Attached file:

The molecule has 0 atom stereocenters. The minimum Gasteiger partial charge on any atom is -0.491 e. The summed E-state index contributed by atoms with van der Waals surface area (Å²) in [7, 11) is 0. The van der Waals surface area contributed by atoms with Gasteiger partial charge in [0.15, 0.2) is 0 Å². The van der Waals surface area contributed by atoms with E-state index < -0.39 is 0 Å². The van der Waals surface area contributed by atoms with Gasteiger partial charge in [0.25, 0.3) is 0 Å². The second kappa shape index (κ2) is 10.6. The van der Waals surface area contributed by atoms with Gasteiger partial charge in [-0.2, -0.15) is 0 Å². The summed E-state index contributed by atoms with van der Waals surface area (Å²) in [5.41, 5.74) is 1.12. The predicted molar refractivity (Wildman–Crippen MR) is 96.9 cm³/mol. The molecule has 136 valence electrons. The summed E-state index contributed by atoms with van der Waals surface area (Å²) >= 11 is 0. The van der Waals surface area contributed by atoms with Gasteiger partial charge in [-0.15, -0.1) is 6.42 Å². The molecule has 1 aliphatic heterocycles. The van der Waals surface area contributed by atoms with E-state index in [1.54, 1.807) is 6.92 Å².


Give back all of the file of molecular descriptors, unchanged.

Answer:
The molecule has 0 atom stereocenters. The minimum Gasteiger partial charge on any atom is -0.491 e. The summed E-state index contributed by atoms with van der Waals surface area (Å²) in [7, 11) is 0. The van der Waals surface area contributed by atoms with Gasteiger partial charge in [0.15, 0.2) is 0 Å². The van der Waals surface area contributed by atoms with E-state index < -0.39 is 0 Å². The van der Waals surface area contributed by atoms with Gasteiger partial charge in [0.25, 0.3) is 0 Å². The second kappa shape index (κ2) is 10.6. The van der Waals surface area contributed by atoms with Gasteiger partial charge in [-0.2, -0.15) is 0 Å². The summed E-state index contributed by atoms with van der Waals surface area (Å²) in [5.41, 5.74) is 1.12. The predicted molar refractivity (Wildman–Crippen MR) is 96.9 cm³/mol. The molecule has 136 valence electrons. The summed E-state index contributed by atoms with van der Waals surface area (Å²) >= 11 is 0. The van der Waals surface area contributed by atoms with Gasteiger partial charge in [-0.15, -0.1) is 6.42 Å². The molecule has 1 aliphatic heterocycles. The van der Waals surface area contributed by atoms with E-state index in [1.54, 1.807) is 6.92 Å².